AiLsa Pemberton

ailsa.pemberton@legalstudio.co.uk

IP and Commercial Solicitor

Ailsa has worked across all the Ridings of Yorkshire in law firms and as in-house counsel during her time as a solicitor.  She has a strong scientific interest and background, with her first degree being a BSc in Microbiology.  Ailsa worked in the environmental, medical and health & safety sectors before re-qualifying as a solicitor in 1999, achieving this via  distance learning and part-time courses, whilst working full time.

Ailsa has now specialised in Intellectual Property Law for over 15 years and, during that time, attained a diploma in Intellectual Property Law and Practice.

Ailsa’s varied working history gives her experience of many different business sectors and equips her with a strong commercial instinct.  She can be relied upon to provide a sensible and cost effective approach.

Ailsa also started her legal career in litigation so, although now tends to deal mainly with non-contentious issues, is well placed to advise on all aspect of IP,IT and general commercial matters and will assist litigation teams with any relevant specialist aspects.

Ailsa, originally from Huddersfield and now residing in a village close to York, is married to a veterinary surgeon and has a young son.  As well as the obligatory child taxi service role, her spare time is filled with cycling, walking, gardening and reading.  She also loves to travel and has visited the USA, Canada, Nepal and Australia amongst other places.

Specialist Areas of Interest

Non-contentious IP

IT Development Agreements

Contentious IP and IT

General Commercial

Ailsa's Latest Blogs

As freelancers, it is essential that you understand your rights regarding Intellectual Property.  Ailsa Pemberton, provides a useful guide on the points you need to be aware of when commencing new projects.
 
For the purposes of this blog, I am focussing on the scenario where you are creating works for others. You may be: an artist commissioned to create a bespoke art work; a web designer creating a site for a customer; a photographer taking wedding photos; a journalist writing about an exclusive scoop; a computer programmer creating a new App for a client; and so on. In the majority of the scenarios above, you will be paid for your efforts and, with any luck, the happy client may recommend you, thereby leading to further work for you.
 
In the majority of the scenarios above, you will be paid for your efforts and, with any luck, the happy client may recommend you, thereby leading to further work for you.
 
RECOMMENDATIONS CAN LEAD TO MORE WORK.
 
As a specialist intellectual property (IP) lawyer, I advise clients how to maximise the value from their IP. For many of my clients this may take the form of advising on protecting their IP or drafting commercial agreements to get a return from that IP, e.g. by developing, using, licensing or selling, to name a few methods.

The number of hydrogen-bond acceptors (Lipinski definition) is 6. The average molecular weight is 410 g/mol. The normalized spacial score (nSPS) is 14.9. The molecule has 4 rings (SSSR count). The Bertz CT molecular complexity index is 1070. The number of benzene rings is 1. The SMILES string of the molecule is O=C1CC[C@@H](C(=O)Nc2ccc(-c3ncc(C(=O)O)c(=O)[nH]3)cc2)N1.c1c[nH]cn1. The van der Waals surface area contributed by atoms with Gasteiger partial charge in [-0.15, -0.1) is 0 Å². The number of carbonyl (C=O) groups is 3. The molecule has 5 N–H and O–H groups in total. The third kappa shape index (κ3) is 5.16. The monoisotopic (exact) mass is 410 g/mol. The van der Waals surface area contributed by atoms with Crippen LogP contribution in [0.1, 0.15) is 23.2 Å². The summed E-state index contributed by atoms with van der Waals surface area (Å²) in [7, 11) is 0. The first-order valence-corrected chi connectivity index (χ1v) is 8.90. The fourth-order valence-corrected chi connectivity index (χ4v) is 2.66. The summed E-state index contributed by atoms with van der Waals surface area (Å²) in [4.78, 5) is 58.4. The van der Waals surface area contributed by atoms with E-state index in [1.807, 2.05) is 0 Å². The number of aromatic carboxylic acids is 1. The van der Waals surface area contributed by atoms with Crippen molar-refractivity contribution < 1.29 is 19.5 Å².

For freelancers, the value considerations need to start before the IP is created. Many freelancers undersell their works. Remember, the customer wants to tap into your expertise and are willing to pay for that expertise.
 
DON’T UNDERVALUE YOUR WORK, IT IS YOUR INCOME.
 
One of the most important factors is recognising the type of IP you are creating. Most of the examples above create copyright works, but you may also be creating a patentable invention, a protectable design or a registrable trade mark.
 
To focus on copyright: copyright arises automatically, without the need for registration in the UK, upon the creation of an original work. As creator, you are the first owner of that copyright work. Ownership of such work can only pass when you give your agreement in writing, even when being paid. So, if you are to transfer ownership as well as the work, make sure the price reflects that.
 
You might want to think about retaining some elements, licensing or transferring only part of the works, and retaining others. The retained parts can then be used by you in the future. You could grant rights for a limited time, or in a limited territory or for a limited use. Full ownership should always cost more.
 
KNOW YOUR RIGHTS. FULL OWNERSHIP SHOULD ALWAYS COST MORE.
 
Moral rights should always be considered. Unless you are producing white labelled goods for your customer, it is prudent to insist that your details are displayed on the works. This will show others who created the works and hopefully lead to more work for you.
 
EXERT YOUR MORAL RIGHTS.
 
Always keep full records, including dates, of the creation of your works. You need to be able to prove you are the owner should the work be stolen, for example if the customer doesn’t pay but uses your work anyway.
 
EVIDENCE THE CREATION.
 
Some of the tips above arise from deep seated legal principles which I would be more than happy to explain further. Others are simply common sense. At the end of the day, however, a little knowledge is a good thing and will hopefully make your business more successful.